Top it with a generous splash of olive oil from Fattoria Fibbiano, the amazing agriturismo where we were engaged in 2008, and we were ready to eat!

The next day, my husband woke up early and joined almost 2,000 of his closest friends to ride the challenging 63 mile course. He finished the hilly ride in just over 5 1/2 hours and I couldn’t be more proud.

Scalloped Tomatoes

Ever since I saw this post on Tom Foodlery’s blog, I’ve been interested in the idea of making a tomato-y bread pudding. I’m not normally the biggest tomato fan in the world, but there’s just something magical about market fresh tomatoes in the height of the summer. Coincidentally, a few days after I filed that in my mental “to make” list, I came across this post on Smitten Kitchen. It was kismet. I was destined to make this dish. At Sunday’s visit to the Headhouse Market, we picked up a large container of tomatoes from…I forget which vendor. They were very nice and I enjoyed our informative conversation about where I got my shirt (Old Navy) and how to best store corn (moist, in the fridge.)

I intended to make the dish last night with a leafy green salad, but instead spent the night scrubbing our kitchen and storing all counter items in plastic tubs in preparation for the exterminator. Woo hoo! Instead of cooking, we ordered from Taqueria Los Jalapenos, which has–hands down–the best burritos in the area. We order from “Three Jalapenos” (that’s our nickname for the spot due to their website) a couple of times per month.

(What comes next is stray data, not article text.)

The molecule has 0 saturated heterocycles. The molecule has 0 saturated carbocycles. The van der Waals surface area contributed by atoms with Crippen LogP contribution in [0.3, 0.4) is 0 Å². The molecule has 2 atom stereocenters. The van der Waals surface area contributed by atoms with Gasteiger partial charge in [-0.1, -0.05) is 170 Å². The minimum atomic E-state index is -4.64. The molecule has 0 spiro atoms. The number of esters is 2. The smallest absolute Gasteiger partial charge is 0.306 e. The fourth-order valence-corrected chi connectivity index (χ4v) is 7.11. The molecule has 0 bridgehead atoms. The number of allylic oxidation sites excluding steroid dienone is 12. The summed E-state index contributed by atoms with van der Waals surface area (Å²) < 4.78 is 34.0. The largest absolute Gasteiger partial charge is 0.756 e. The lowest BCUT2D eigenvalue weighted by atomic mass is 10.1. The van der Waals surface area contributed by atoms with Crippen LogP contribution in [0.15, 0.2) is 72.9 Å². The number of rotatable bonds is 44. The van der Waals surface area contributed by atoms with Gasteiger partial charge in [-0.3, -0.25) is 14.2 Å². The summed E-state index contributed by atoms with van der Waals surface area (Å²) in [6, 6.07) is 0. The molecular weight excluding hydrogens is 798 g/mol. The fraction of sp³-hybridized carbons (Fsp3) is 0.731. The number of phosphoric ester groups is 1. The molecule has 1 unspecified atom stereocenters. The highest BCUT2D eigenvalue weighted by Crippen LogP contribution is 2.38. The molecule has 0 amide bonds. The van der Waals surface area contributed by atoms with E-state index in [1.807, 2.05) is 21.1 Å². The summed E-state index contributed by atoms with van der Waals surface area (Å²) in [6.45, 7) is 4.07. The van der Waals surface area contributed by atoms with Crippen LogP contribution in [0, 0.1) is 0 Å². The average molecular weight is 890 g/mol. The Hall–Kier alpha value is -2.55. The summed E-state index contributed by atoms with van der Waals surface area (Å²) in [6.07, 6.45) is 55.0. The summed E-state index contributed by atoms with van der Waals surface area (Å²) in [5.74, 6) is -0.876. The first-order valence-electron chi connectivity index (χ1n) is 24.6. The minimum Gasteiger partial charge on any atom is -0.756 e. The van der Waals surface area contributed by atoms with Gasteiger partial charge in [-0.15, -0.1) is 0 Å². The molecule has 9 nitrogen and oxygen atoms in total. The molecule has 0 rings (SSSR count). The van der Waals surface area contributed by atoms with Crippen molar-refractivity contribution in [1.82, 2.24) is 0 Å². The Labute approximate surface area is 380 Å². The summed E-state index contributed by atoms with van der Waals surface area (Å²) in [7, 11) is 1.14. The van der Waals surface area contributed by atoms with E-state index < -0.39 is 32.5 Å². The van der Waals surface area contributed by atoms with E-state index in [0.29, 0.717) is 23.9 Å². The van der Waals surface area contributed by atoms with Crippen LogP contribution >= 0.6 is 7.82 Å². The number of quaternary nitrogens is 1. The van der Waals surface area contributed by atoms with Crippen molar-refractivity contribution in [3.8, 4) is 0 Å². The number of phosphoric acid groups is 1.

With a stale baguette and five ripe tomatoes in hand, I knew that tonight would be my make or break night for the Scalloped Tomatoes. Something you will come to learn about me is that I have difficulty following directions.  Whether it’s Ikea furniture (to my husband’s dismay,) speed limits or recipes, I always tend to find my own, shall we say, adaptation. This is one of the reasons that I have struggled with the concept of blogging my cooking. I will *almost* never be able to share an accurate recipe with my readers.

You have been forewarned. What follows is the recipe that I used as an outline. I will do my best to share my minor personalization of the dish as we go along.

Scalloped Tomatoes with Croutons